|Đại Gia Đình Buôn Người Và Kinh Doanh Thân Xác, Trinh Tiết Phụ Nữ, Thiếu Nữ và Trẻ Em Việt Nam Tại Cambodia bao gồm: NGUYỄN PHÙNG PHONG, PHAN THỊ BÉ, NGUYỄN PHÚ CƯỜNG, NGUYỄN MINH CẢNH, NGUYỄN ANH TUẤN Và LÊ HUY TÂM|
GARDEN GROVE – She clings to the power of prayer when hope is gone.
At any moment of the day, Lien Dinh kneels, sinking deeply into the devotions she has known since she was a child. She asks for strength and protection as the head of the family since her husband's arrest.
That arrest occurred in August when immigration officials nabbed Thi Dinh Bui as part of a crackdown on foreign nationals living in the United States who are suspected of human-rights abuses overseas. Authorities accuse him of torturing fellow prisoners - and killing two of them - in a re-education camp after Saigon fell to the communists in 1975.
The Garden Grove man came to California in 1994 under a U.S. State Department program that allowed former political prisoners to immigrate. Bui settled near Little Saigon, and though he and his wife rarely ventured there, the community - filled with thousands of men and women like him, jailed at the end of the Vietnam War without formal charges or trials - is paying close attention to his case.
Bui's trial on charges of violating U.S. immigration laws began last month and resumes today. The United States and Vietnam have no extradition agreement, so Bui's fate is unclear if he's convicted of the immigration charges.
But his wife worries that she and her family could be deported. So she prays before breakfast, after breakfast, before lunch, after lunch and so on at a simple altar graced with images of Jesus.
In her first interview since her husband's arrest, Dinh was at times distraught, at times determined. Sitting near a picture of "The Last Supper," she talked openly about her hopes for her family's future - of the dreams she nurtured in Vietnam that were shattered, rebuilt and now shattered again.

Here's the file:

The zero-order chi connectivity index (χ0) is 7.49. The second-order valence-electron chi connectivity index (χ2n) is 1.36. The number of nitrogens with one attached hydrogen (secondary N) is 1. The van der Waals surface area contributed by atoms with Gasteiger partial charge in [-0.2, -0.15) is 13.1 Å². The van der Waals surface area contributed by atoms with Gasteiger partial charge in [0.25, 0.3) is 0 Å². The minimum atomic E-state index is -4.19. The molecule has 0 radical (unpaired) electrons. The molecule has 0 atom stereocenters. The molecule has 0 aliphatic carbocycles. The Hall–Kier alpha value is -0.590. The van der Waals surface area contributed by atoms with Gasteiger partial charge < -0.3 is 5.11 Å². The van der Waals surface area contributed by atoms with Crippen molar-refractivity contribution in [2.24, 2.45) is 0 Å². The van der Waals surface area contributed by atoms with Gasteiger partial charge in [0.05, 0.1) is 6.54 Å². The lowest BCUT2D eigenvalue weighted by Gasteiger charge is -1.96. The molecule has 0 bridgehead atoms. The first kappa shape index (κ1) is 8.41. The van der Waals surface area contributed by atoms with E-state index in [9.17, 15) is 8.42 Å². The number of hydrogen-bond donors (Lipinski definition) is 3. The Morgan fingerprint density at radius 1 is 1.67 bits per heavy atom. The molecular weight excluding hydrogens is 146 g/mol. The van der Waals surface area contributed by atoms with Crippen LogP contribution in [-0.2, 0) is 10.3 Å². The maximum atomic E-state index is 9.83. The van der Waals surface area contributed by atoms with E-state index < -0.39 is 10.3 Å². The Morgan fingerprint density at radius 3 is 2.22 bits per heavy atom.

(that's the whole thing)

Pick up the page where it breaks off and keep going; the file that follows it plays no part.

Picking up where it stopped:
When Bui brought his wife to America, seven of their kids accompanied them. Two remain in Vietnam.
"When I thought about life in this country, I thought of the chance to live freely without communism. We didn't look for anything grand, just the ability to exist day to day," Dinh said quietly, recounting loneliness and starvation while her husband toiled in jail.
"All I want is peace, not war," she said. "Never war."
Thi Dinh Bui initially found work as a tailor and from 1996 to this past August delivered newspapers as an independent contractor for The Orange County Register. His wife earned a small income ironing at a knitwear company. Here, in their apartment with sagging twin mattresses, Dinh worships with her youngest daughter, Tiffany.
"The Lord is where you find peace," she says. "I find reason for our burdens."
What Bui earned, he used to pay rent and send donations to Vietnam for orphanages and the needy.
"We felt so good being able to help others. We want to keep doing that," Dinh said. "We thought we were stable until this situation started all over again."
The situation she refers to involves former inmates from Thanh Cam camp verbally attacking Bui after the release of a memoir written by Le Huu Nguyen, a Catholic priest who remembers Thi Dinh Bui beating and hurting him during their years behind bars.
Nguyen is among the government's key witnesses in the trial, according to the U.S. Immigration and Naturalization Service, which plans to call at least five other ex-inmates to testify.
Bui, 62, had worked as a "trat tu vien," or disciplinary enforcer, at the prison. He maintains his innocence and is being detained on Terminal Island while his wife waits at home for his calls.
"No one can help me - not my family, my relatives or my friends," Dinh said. "Food is no comfort. Neither is sleep. I just pray."
Dinh now fears strangers knocking on her door. When INS agents picked up her husband, they arrived right before dinner. Bui was wearing shorts when authorities led him away. Daughter Tiffany, a college student, ran after them, pleading: "Please let me go with my father. Please. He doesn't speak English. He won't know what to do."
Officials told her to return home, and once inside, mother and daughter collapsed, later turning to benedictions. Bui's 3-year-old granddaughter sobbed and cried, "Grandpa, grandpa," and asked what had happened to him.
Dinh got a telephone number for a public defender, but unable to understand the public defender, she asked her children for help. They have little money, but the older ones, spread out in Chicago, New York and Orange County, pooled some savings to hire a lawyer.
Nguyen, the priest, had visited her family years before her husband's arrest, proclaiming his forgiveness.
"I do not know what happened in jail, but when he was here, he gave us his blessing," Dinh recalls. "Father Le told us this was over."
She believes now that only God knows the truth.